Congress has repeatedly expanded the authority of the SEC to pursue violations of the securities laws in proceedings decided by its own administrative law judges, most recently in the Dodd Frank Act. We report the results from an empirical study of SEC enforcement actions against non-financial public companies to assess the impact of the Dodd Frank Act on the balance between SEC district court and administrative enforcement actions. We show a general decline in the number of court actions against public companies post Dodd Frank. At the same time, we show an increase in average civil penalties post-Dodd Frank for both court actions and administrative proceedingsinvolving non-financial companies. Corresponding with the increase in civil penalties for administrative proceedings, we show an increase in two proxies for the complexity of the nature of the alleged underlying securities law violation, the disgorgement amount and the number of years during which the violation allegedly took place. Despite the increase in the complexity of the nature of the securities law violation, we report evidence that the egregiousness of the offense or the priority the SEC places on the action decreased for administrative proceedings after the enactment of Dodd-Frank. Overall, we conclude that the SEC has shifted weaker and/or lower priority cases to administrative proceedings post-Dodd Frank, allowing the agency to bring more cases. Although we cannot measure the deterrent impact of the additional cases that the shift to administrative proceedings has allowed the SEC to bring, it does appear that the SEC is using administrative proceedings to ramp up its enforcement efforts against public companies resulting in more marginal actions being brought in that forum.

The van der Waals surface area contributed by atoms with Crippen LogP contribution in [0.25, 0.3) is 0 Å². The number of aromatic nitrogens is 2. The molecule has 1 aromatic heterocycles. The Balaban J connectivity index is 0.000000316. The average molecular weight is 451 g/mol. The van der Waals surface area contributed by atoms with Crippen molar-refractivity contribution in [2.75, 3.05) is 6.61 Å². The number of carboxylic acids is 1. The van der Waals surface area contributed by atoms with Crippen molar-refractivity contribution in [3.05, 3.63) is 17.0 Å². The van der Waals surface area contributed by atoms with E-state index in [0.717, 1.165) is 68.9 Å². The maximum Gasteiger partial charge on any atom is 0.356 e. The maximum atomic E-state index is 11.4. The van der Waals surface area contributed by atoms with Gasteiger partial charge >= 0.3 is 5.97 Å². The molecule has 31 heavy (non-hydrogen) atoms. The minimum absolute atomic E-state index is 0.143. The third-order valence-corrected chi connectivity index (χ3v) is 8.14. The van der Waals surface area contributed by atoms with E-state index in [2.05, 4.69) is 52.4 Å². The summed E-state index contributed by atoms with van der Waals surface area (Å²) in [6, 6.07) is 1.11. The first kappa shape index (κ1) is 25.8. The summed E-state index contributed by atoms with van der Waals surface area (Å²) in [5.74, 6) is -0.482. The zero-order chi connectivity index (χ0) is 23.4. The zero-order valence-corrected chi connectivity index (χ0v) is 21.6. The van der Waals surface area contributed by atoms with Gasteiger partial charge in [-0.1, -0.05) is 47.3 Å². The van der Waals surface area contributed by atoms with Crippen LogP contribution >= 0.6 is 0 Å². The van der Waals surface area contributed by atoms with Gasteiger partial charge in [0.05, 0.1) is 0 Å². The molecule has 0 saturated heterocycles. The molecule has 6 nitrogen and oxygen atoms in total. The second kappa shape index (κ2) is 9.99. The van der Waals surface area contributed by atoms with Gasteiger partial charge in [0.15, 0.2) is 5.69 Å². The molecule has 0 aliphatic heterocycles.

Administrative Law | Judges | Law

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